This film is a masterpiece. If that hasn't caught your attention, the man responsible for this project is Jirí Menzel, director of Closely Watched Trains (1966). If that hasn't caught your attention either, the film rightfully belongs to the technical and anti-Communist trademark trends of the Czech New Wave. In case you are noticing that most film databases mention this film as being of 1990, you might then argue that the cinematic New Wave was over in the country. That's true. It turns out, however, that this was filmed in 1969, but released 21 years later. As some know, the Communist regime in Czechoslovakia went through different phases of strength and relaxation, especially through the 50s and 60s. Between 1946 and 1948, the country was under the rule of a coalition government with Communist ministers, and in 1948, it became a Communist state. In 1960, however, it officially became a Socialist republic, so this decade presented a more lax oppression of the regime, although artistic freedom was not completely allowed in the media. Still, it was lax enough for a shocking amount of renowned filmmakers releasing both serious and satyrical films that criticized the present regime in the country, including Jirí Menzel, Evald Schorm, Juraj Jakubisko, Jan Nemec and, arguably, Vera Chytilová. Many of them refused to modify the contents of their films to suit the sensibilities of the censors. Thank God, Menzel was one of them. Unfortunately, in August of 1968, the Warsaw Pact invasion of Czechoslovakia was initiated, which restored the oppression of the Communist regime thanks to the Soviet Union and its main allies: East Germany, Poland, Hungary and Bulgaria. This film began to be made in 1968, some months before August, which was a terrible coincidence. Larks on a String was released until 1990, after the Velvet Revolution of 1989 restored democracy in the country and happened simultaneously with a 3-year extirpation process of Communism in Europe, gaining worldwide acclaim immediately after its release, from the Berlin Film Festival to Cannes. Menzel's testament has the political ferocity of criticism that Nemec had in A Report on the Party and the Guests (1966), his trademark comedy and themes of sexual awakening and exploration, and the search for the definition of the human identity of Evald Schorm in Courage for Every Day (1964), with a scent of contemplative humanism philosophy. That's precisely what the film is and does. It takes a junk yard full of suspicious "bourgeois elements" imprisoned for differing, and sometimes ridiculous reasons, and transforms it into a shockingly iconic location despite its rotten inert structure full of the exploits of Capitalism. They are divided in two groups: men and women. Another division would identify them as prisoners and guards. All of them constantly interact. They romanticize each other. The play. They laugh. They tell stories. They gather their hands around a fire coming out from a trash can. They philosophize. Above all, they fight to define clearly their human existence and retain their dignity, exalting their impulses, prioritizing their feelings and impulses or their philosophical ideals, this latter range including positive, negative, or unsure remarks on epistemological philosophy, Communism, Socialism, Western Capitalism, Marxism, Kant, Hegel, Schopenhauer, Chaplin, Jews, Judaism, Christianism, Czech patriotism, and North Korean empathy. It has everything any cinephile could ask for. The humor is sharp-wittedly acid. The empathy towards the characters is easy to build. The brief moments of slapstick humor is a relief for the soul. Some segments are so obviously symbolic that one cannot miss why the censors felt so insulted for 21 years. The whole setting, despite grim, irradiates some implicit sparks of Magic Realism and hope in the middle of oppression in a similar way Vittorio De Sica did with Miracle in Milan (1951). Oh, and it is damn funny. Seriously, if you're not convinced even yet, then my task is done, but you're missing a lot with this one. Do not let its censorship period to be extended even more nowadays. 99/100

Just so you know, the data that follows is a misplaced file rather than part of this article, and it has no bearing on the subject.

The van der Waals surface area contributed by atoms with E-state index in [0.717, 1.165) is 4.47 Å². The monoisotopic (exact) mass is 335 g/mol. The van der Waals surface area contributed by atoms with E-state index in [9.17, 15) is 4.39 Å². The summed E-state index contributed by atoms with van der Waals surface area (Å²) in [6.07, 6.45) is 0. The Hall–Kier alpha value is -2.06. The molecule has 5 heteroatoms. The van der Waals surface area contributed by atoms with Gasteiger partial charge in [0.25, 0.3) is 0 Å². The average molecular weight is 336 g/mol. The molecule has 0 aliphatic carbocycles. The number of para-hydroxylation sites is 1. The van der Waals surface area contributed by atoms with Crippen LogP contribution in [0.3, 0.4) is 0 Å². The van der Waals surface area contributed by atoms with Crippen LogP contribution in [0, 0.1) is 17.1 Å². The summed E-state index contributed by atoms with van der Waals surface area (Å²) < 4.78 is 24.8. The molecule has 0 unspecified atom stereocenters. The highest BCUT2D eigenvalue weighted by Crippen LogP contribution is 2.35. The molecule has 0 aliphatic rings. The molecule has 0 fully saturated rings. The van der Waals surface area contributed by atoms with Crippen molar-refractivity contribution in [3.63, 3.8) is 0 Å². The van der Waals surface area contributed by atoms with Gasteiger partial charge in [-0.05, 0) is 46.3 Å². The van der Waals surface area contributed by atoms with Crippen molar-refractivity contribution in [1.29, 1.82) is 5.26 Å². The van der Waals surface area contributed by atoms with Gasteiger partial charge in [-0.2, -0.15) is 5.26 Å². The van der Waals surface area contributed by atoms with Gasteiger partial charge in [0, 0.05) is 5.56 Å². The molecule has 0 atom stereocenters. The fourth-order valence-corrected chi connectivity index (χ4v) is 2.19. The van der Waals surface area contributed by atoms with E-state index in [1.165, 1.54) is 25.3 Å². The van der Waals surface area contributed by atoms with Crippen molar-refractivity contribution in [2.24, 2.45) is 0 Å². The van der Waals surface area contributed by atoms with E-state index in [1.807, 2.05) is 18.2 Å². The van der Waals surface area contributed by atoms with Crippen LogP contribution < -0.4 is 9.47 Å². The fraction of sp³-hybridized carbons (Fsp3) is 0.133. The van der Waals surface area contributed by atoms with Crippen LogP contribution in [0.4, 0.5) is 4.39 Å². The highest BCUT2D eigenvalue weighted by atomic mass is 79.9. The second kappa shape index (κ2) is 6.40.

• Mar 10, 2011